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The most common cancer among men, The Prostate Cancer Charity estimates that 35,000 men are diagnosed with the disease each year in the UK. Most often prostate cancer affects men over 50 and the risk increases with age.
In the early stages, many find they have no symptoms at all. However, a new pain in the lower back, hips or pelvis or trouble getting or keeping an erection could be a sign that there's a problem. Sufferers often experience difficulty passing urine or find they need to urinate more frequently.
This type of cancer is often solved by surgically removing the prostate (though radiotherapy may also be necessary). If you are experiencing any of the above symptoms, be on the safe side and consult your doctor. If you are in a high-risk category, it is worth getting your prostate checked regularly.
Though the incidence is relatively low in the UK, the number of cases is rising. According to Cancer Research UK, almost half of men diagnosed with the disease are under the age of 35 and more than 90 per cent occur in under-55s.
The most common symptom is a hard, pea-sized swelling or lump on one testicle - though it can affect both. An unusual heaviness in the scrotum or discomfort in the groin, testicle or scrotal sac can all signal a problem.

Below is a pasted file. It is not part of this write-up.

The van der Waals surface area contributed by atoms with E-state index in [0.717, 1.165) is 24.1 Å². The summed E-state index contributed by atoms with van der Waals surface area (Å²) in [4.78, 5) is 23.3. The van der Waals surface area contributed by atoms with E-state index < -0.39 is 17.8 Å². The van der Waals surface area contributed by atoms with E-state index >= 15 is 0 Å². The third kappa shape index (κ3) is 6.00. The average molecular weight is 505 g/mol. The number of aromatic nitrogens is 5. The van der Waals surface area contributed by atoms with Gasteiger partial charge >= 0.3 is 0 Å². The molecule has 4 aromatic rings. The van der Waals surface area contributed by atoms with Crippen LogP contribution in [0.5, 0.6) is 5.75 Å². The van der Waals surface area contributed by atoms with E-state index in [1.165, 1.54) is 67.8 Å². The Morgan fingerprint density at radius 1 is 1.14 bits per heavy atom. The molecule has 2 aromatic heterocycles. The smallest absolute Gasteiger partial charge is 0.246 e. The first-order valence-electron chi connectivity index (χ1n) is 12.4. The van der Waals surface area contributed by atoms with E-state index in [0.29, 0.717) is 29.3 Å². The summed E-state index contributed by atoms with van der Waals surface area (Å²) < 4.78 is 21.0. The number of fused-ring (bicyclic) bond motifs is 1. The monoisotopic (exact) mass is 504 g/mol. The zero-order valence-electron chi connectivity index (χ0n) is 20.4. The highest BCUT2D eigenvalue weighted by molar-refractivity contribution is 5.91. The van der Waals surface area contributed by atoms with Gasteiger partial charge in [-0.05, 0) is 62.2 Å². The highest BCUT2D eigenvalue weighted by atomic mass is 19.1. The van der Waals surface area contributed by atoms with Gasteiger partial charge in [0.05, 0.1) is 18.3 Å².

It is also, however, the most treatable of cancers - treatment usually involves removing the affected testicle and 95 per cent make a full recovery. Doctors advise checking your testicles once a month after a warm bath or shower and if you feel anything unusual, visit your GP. For advice on how to check properly, visit www.cancerhelp.org.uk
There are less than 500 cases of penile cancer in the UK each year and it usually occurs in older people - the majority of men diagnosed are over the age of 60.
Early signs that a cancer may be developing include a growth or sore that does not heal within four weeks and bleeding either from the penis itself or from under the foreskin. A foul-smelling discharge, rash, change in colour or difficulty drawing back the foreskin can also signal the onset so if you notice any changes do report them to your doctor.
Caught in the early stages, minor surgery may solve the problem but further surgical procedures combined with radio or chemotherapy may also be necessary.
Around 240 cases of breast cancer are diagnosed in men in the UK each year.
It most often occurs in men over 65 years of age and, as with women, a lump in the breast is usually the first sign of trouble. You may need surgery to remove the tumour combined with radiotherapy or chemotherapy.
If you are concerned about any of the above symptoms or have noticed changes in your body, do not wait - see your GP. Even if there is nothing wrong, it is always better to be safe than sorry.